BUDGET

The Sen­ate is on the verge of passing a budget deal that will give the Pentagon a little cer­tainty go­ing in­to the New Year. The deal will put off se­quester cuts for two years. Even with the last-minute deal, Pentagon lead­ers will ring in the New Year and im­me­di­ately get right back to the budget battle. The fisc­al year 2015 budget will be re­vealed; plan­ners have been build­ing sev­er­al budgets based on sev­er­al scen­ari­os. And the Pentagon’s eagerly awaited Quad­ren­ni­al De­fense Re­view, which sets the mil­it­ary’s strategy for the fu­ture, is also due next year. The cli­mate in Wash­ing­ton isn’t ex­pec­ted to im­prove any time soon ““ and midterm elec­tions are sure to shake things up — so 2014 will con­tin­ue to be a struggle for the Pentagon’s top lead­ers as they con­tin­ue to move from the “blank check” era of the past dec­ade to its new post-war pos­ture.

ASIA-PACIFIC

The Pentagon’s slow and gradu­al pivot to the Asia-Pa­cific re­gion will con­tin­ue in 2014, when Hagel is ex­pec­ted to vis­it Beijing ““ even as threats and chal­lenges evolve in the Middle East and North Africa, and the war in Afgh­anistan heats up be­fore it comes to an end. Des­pite those hot­spots, Pentagon and ad­min­is­tra­tion of­fi­cials in­sist that the pivot, a dir­ect­ive from Obama’s first term, is real and re­mains a top pri­or­ity. But while num­bers of ships and troops is not dra­mat­ic­ally shift­ing, stra­tegic re­la­tion­ships in the re­gion are. The U.S. con­tin­ues to win sup­port for its pivot with South­east Asi­an mil­it­ary lead­ers, who have wel­comed the ad­ded Amer­ic­an se­cur­ity lay­er and are sign­ing deals for in­creased mil­it­ary ac­cess without costly bases. At the same time, ten­sions on some his­tor­ic fault lines are in­creas­ing, not de­creas­ing, des­pite Amer­ic­an pleas for calm. China’s self-pro­claimed air de­fense zone has angered Ja­pan, while South Korea vows to strike back the next pro­voca­tion from North Korea, which has grown even less pre­dict­able. Still, oth­er emer­ging threats such as ter­ror­ism, cy­ber, space and home­land se­cur­ity will con­tin­ue to com­pete for at­ten­tion with what Pentagon lead­ers in­creas­ingly ad­mit is the primary reas­on for Amer­ica’s east­ward fo­cus: eco­nom­ic power.

TERRORISM

The glob­al war on ter­ror that began after the 9/11 at­tacks will con­tin­ue in­to 2014. The rise of ex­trem­ism and the mi­gra­tion of ter­ror groups Boko Haram, al-Shabaab and al-Qaida in the Is­lam­ic Maghreb from Kenya to Syr­ia are keep­ing the Pentagon busy. And next year is a pivotal year as the Au­thor­iz­a­tion to Use Mil­it­ary Force, the agree­ment that al­lows the United States to act­ively pur­sue ter­ror­ists around the world, ex­pires at the end of 2014. There’s also a re­newed Pentagon fo­cus on “the home­land” as ter­ror ex­perts say an­oth­er at­tack on the U.S. is one of their top wor­ries. “The home­land is no longer a sanc­tu­ary,” Joint Chiefs Chair­man Gen. Mar­tin De­mp­sey said re­cently. “Some stra­tegic sem­inars we ran about a year ago [showed that] if we’re en­gaged in a con­flict vir­tu­ally any­where in the globe there is likely to be some ef­fect in the home­land, wheth­er it’s po­ten­tially bal­list­ic mis­siles or cy­ber.”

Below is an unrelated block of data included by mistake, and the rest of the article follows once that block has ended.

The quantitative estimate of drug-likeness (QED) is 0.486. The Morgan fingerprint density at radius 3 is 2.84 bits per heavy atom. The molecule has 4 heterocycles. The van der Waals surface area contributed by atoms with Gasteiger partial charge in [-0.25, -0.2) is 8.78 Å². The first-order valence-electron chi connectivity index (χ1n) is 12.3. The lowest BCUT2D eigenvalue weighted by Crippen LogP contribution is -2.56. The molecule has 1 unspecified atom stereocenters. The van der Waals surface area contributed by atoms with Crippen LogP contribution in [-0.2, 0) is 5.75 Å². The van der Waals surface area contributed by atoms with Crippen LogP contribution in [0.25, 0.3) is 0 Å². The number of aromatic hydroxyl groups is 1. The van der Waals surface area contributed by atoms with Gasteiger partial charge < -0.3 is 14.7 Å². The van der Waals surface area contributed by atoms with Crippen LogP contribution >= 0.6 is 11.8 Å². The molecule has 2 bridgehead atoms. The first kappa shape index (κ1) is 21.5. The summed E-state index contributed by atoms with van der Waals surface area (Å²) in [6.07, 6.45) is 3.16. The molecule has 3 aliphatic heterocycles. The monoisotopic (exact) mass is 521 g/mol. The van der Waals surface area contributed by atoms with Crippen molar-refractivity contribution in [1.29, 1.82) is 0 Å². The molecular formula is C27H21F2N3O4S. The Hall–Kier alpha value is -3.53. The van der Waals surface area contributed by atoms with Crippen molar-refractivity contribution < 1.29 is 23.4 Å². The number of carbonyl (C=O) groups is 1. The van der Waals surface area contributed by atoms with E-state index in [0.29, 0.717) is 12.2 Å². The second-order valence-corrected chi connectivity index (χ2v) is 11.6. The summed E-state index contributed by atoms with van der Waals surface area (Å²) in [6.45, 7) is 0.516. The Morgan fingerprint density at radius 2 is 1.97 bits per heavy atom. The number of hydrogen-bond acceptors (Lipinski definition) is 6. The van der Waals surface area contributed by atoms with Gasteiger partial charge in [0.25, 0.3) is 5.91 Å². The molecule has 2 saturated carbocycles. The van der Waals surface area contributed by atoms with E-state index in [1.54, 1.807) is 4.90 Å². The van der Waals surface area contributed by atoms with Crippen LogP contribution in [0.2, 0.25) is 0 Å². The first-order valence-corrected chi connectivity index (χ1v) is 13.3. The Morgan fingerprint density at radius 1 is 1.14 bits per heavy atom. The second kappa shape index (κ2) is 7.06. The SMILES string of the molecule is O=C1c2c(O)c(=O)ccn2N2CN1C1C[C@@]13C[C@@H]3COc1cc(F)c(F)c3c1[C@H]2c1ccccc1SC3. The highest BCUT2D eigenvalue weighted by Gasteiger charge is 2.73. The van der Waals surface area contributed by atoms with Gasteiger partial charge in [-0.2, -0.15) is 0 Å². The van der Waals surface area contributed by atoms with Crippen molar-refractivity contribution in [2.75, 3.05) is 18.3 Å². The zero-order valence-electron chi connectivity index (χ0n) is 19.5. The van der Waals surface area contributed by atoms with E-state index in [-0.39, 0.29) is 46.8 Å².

HAGEL

After a bruis­ing con­firm­a­tion pro­cess, Hagel took of­fice in late Feb­ru­ary and then pro­ceeded to keep a low pro­file as he learned the ins and outs of the job. The Vi­et­nam vet­er­an and former Re­pub­lic­an sen­at­or dealt with se­quest­ra­tion bluntly, while mak­ing sure to apo­lo­gize to troops and ci­vil­ians af­fected by the cuts. He has since rat­cheted up his op­pos­i­tion to across-the-board cuts and un­cer­tainty — ex­pect that to con­tin­ue next year. (Rod Lamkey/Getty Im­ages)But on the whole, Hagel has been re­served but res­ol­ute with his lead­er­ship style. He let Kerry do most of the talk­ing dur­ing con­gres­sion­al hear­ings on Syr­ia but proved his mettle when he re­in­stated fur­lough days for hun­dreds of thou­sands of ci­vil­ian work­ers dur­ing the gov­ern­ment shut­down this fall. After lay­ing low, the de­fense sec­ret­ary has be­gun to raise his pub­lic pro­file. 2014 will be the year that Hagel makes his mark, and two per­son­nel se­lec­tions will help shape his second year in of­fice. Hagel soon will pick the next deputy de­fense sec­ret­ary, a key po­s­i­tion that his­tor­ic­ally man­ages the de­fense in­dustry and the three mil­lion per­son De­fense De­part­ment work­force. Hagel already se­lec­ted his new press sec­ret­ary, the me­dia-savvy Rear Adm. John Kirby, who is not­able for sev­er­al reas­ons. Kirby was right-hand man to former Joint Chiefs Chair­man Adm. Mike Mul­len, is well known to Wash­ing­ton’s me­dia elites, a vet­er­an of the glob­al mil­it­ary dip­lo­mat­ic scene, and has long ties to the White House. In him, Hagel se­lec­ted an of­ficer, not a Demo­crat­ic op­er­at­ive, to speak for the Pentagon.